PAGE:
Local journalists want protection amid hearing of Anti-Terror Law arguments

ABS-CBN News

Posted at May 04 2021 06:34 AM

Local journalists want protection amid hearing of Anti-Terror Law arguments 1
Members of the Photojournalists' Center of the Philippines staged a light painting protest in front of the ABS-CBN Broadcasting Center on Sunday on the eve of the fifth State of the Nation Address of President Rodrigo Duterte. Fernando G. Sepe Jr., ABS-CBN News/File

MANILA—Philippine journalists on Monday demanded government to protect their rights and safety amid the ongoing oral arguments on the Anti-Terrorism Law.

At least 17 media organizations and 78 journalists signed a statement joining other petitions challenging the validity of the Anti-Terrorism Act, which could lead to human rights violations due to its provisions.

"Section 9 of the ATA proscribes speech, proclamations, writings, emblems, and banners that fall under the new crime of 'inciting to terrorism,' imposing a penalty of 12 years in prison," the statement read.

"As the law fails to provide a clear definition of terrorism and is vague about what constitutes acts of terrorism, Section 9 could make media practitioners vulnerable to wrongful charges and arrests, producing a chilling effect on all media practice."

Sen. Panfilo Lacson, who sponsored the Anti-Terror bill at the Senate, and other officials have repeatedly defended the measure, which critics said could be used to tag government critics as terrorists.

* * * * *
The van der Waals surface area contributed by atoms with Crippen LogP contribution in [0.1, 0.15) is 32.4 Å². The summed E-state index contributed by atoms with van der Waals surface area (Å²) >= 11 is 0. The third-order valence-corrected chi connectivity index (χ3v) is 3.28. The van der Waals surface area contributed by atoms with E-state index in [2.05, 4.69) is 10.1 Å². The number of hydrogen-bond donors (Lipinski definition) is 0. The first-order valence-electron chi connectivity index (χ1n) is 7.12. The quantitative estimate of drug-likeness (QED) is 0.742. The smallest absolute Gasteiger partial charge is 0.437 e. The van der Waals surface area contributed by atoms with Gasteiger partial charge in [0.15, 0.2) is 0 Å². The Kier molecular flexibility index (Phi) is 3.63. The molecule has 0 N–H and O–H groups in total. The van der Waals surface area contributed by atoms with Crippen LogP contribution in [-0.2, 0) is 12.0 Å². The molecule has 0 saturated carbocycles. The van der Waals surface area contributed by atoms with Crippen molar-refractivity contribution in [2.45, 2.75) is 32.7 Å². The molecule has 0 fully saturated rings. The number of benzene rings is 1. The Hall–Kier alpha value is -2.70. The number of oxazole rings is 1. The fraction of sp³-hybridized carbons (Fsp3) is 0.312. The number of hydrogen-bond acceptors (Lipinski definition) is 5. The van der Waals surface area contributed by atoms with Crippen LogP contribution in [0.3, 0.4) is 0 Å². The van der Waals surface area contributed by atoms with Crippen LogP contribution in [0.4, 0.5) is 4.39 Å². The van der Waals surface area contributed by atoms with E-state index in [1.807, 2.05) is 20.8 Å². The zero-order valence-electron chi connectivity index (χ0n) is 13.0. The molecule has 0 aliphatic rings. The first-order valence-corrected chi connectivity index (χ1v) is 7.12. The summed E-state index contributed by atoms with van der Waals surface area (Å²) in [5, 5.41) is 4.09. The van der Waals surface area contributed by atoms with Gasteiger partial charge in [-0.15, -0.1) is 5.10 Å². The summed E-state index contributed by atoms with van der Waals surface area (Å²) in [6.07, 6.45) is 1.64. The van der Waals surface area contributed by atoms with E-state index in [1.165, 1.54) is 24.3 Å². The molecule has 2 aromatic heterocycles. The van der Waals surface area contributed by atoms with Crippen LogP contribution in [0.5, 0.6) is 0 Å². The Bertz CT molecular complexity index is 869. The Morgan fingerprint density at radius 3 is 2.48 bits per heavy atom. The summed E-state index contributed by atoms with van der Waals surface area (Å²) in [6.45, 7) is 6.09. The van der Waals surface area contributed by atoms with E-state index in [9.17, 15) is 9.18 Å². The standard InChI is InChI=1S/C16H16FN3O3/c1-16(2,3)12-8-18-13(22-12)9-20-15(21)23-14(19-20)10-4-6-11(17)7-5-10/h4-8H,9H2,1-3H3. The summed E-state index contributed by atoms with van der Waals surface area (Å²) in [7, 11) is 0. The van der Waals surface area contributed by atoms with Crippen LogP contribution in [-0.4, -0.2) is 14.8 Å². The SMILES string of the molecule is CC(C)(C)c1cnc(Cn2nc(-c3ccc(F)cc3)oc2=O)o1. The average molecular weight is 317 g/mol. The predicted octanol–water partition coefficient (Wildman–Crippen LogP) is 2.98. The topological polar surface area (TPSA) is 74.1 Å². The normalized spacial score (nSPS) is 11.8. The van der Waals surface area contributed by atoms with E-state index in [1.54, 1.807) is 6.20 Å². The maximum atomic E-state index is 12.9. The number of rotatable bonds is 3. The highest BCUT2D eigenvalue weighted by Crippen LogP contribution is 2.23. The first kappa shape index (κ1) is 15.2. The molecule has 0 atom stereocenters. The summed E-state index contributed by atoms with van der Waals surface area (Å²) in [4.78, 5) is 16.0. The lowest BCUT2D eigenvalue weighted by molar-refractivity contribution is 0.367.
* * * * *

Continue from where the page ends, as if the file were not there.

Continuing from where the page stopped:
Lacson said the bill has "enough safeguards against abuse," including a 10-year jail term and perpetual disqualification from public service for law enforcers violating the rights of suspected terrorists.

But Philippine media said the protection clauses "fly in the face" of news organizations and journalists who have been red-tagged and branded as “terrorists” by government officials.

"With the government’s anti-insurgency campaign causing a rise in killings of activists, we fear for the safety of our colleagues," the statement read.

"We call on the government to uphold the freedom of the press. We demand that the rights and safety of journalists and media houses be respected and protected at all time."

Last month, the Supreme Court resumed hearing the oral arguments on the Anti-Terrorism Law through videoconferencing, 2 weeks after the strictest lockdown in the NCR Plus bubble was lifted. 

At least 37 petitions have been filed against the law by various groups.

Concerns over press freedom in the Philippines increased after government ordered ABS-CBN, the country's largest broadcasting network, to close its TV and radio operations in May 2020 when its franchise expired. Congress refused to renew its franchise.

Prior to the shutdown, Duterte had threatened that he would not allow ABS-CBN's franchise to be renewed.

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